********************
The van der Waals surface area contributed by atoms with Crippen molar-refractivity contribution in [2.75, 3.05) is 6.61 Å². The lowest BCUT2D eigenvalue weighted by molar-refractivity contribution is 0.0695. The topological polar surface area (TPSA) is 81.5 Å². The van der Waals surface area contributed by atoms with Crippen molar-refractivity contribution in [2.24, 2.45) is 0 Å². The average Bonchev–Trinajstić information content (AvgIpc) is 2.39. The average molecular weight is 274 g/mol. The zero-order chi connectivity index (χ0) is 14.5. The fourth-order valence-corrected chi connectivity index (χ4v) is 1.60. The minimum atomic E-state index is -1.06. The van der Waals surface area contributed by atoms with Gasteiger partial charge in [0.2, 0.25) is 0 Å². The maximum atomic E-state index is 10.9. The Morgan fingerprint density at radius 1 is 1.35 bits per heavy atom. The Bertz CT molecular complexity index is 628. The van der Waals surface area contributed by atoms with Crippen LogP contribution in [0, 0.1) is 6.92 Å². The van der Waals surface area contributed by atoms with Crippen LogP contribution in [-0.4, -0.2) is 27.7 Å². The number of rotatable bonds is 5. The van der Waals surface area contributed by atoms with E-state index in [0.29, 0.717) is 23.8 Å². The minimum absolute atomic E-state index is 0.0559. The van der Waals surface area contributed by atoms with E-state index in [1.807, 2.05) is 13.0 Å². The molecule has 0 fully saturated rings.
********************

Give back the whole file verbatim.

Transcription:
The van der Waals surface area contributed by atoms with Crippen molar-refractivity contribution in [2.75, 3.05) is 6.61 Å². The lowest BCUT2D eigenvalue weighted by molar-refractivity contribution is 0.0695. The topological polar surface area (TPSA) is 81.5 Å². The van der Waals surface area contributed by atoms with Crippen molar-refractivity contribution in [2.24, 2.45) is 0 Å². The average Bonchev–Trinajstić information content (AvgIpc) is 2.39. The average molecular weight is 274 g/mol. The zero-order chi connectivity index (χ0) is 14.5. The fourth-order valence-corrected chi connectivity index (χ4v) is 1.60. The minimum atomic E-state index is -1.06. The van der Waals surface area contributed by atoms with Gasteiger partial charge in [0.2, 0.25) is 0 Å². The maximum atomic E-state index is 10.9. The Morgan fingerprint density at radius 1 is 1.35 bits per heavy atom. The Bertz CT molecular complexity index is 628. The van der Waals surface area contributed by atoms with Crippen LogP contribution in [0, 0.1) is 6.92 Å². The van der Waals surface area contributed by atoms with Crippen LogP contribution in [-0.4, -0.2) is 27.7 Å². The number of rotatable bonds is 5. The van der Waals surface area contributed by atoms with E-state index in [0.29, 0.717) is 23.8 Å². The minimum absolute atomic E-state index is 0.0559. The van der Waals surface area contributed by atoms with E-state index in [1.807, 2.05) is 13.0 Å². The molecule has 0 fully saturated rings.